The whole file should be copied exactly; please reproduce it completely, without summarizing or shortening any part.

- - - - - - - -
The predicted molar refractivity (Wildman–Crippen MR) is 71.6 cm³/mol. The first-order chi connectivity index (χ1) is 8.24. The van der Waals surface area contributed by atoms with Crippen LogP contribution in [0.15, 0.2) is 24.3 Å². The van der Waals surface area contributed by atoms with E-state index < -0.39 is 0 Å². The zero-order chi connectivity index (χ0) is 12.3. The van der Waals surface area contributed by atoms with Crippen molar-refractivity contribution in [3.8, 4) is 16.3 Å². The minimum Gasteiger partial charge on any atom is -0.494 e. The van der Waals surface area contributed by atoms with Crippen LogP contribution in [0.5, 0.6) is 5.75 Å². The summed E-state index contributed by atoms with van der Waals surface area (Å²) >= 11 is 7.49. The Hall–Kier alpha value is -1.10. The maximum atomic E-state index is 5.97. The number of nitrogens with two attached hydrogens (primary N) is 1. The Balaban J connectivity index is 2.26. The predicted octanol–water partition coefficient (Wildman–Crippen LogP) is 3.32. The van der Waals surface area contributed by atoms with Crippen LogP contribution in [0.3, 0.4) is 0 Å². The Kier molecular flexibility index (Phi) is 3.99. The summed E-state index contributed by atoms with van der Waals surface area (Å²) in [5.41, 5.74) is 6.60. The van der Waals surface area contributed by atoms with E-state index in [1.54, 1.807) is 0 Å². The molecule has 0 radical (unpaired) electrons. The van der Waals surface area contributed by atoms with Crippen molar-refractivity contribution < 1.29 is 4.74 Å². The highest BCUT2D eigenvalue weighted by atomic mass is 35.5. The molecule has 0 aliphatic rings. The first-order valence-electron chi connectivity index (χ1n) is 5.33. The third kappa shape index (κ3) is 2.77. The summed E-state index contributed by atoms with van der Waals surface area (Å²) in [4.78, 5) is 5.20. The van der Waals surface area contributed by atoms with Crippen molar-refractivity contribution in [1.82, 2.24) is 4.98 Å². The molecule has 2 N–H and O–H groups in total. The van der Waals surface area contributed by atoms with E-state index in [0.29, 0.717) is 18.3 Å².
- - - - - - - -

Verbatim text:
The predicted molar refractivity (Wildman–Crippen MR) is 71.6 cm³/mol. The first-order chi connectivity index (χ1) is 8.24. The van der Waals surface area contributed by atoms with Crippen LogP contribution in [0.15, 0.2) is 24.3 Å². The van der Waals surface area contributed by atoms with E-state index < -0.39 is 0 Å². The zero-order chi connectivity index (χ0) is 12.3. The van der Waals surface area contributed by atoms with Crippen molar-refractivity contribution in [3.8, 4) is 16.3 Å². The minimum Gasteiger partial charge on any atom is -0.494 e. The van der Waals surface area contributed by atoms with Crippen LogP contribution in [0.5, 0.6) is 5.75 Å². The summed E-state index contributed by atoms with van der Waals surface area (Å²) >= 11 is 7.49. The Hall–Kier alpha value is -1.10. The maximum atomic E-state index is 5.97. The number of nitrogens with two attached hydrogens (primary N) is 1. The Balaban J connectivity index is 2.26. The predicted octanol–water partition coefficient (Wildman–Crippen LogP) is 3.32. The van der Waals surface area contributed by atoms with Crippen LogP contribution in [0.3, 0.4) is 0 Å². The Kier molecular flexibility index (Phi) is 3.99. The summed E-state index contributed by atoms with van der Waals surface area (Å²) in [5.41, 5.74) is 6.60. The van der Waals surface area contributed by atoms with E-state index in [1.54, 1.807) is 0 Å². The molecule has 0 radical (unpaired) electrons. The van der Waals surface area contributed by atoms with Crippen molar-refractivity contribution < 1.29 is 4.74 Å². The highest BCUT2D eigenvalue weighted by atomic mass is 35.5. The molecule has 0 aliphatic rings. The first-order valence-electron chi connectivity index (χ1n) is 5.33. The third kappa shape index (κ3) is 2.77. The summed E-state index contributed by atoms with van der Waals surface area (Å²) in [4.78, 5) is 5.20. The van der Waals surface area contributed by atoms with Crippen molar-refractivity contribution in [1.82, 2.24) is 4.98 Å². The molecule has 2 N–H and O–H groups in total. The van der Waals surface area contributed by atoms with E-state index in [0.29, 0.717) is 18.3 Å².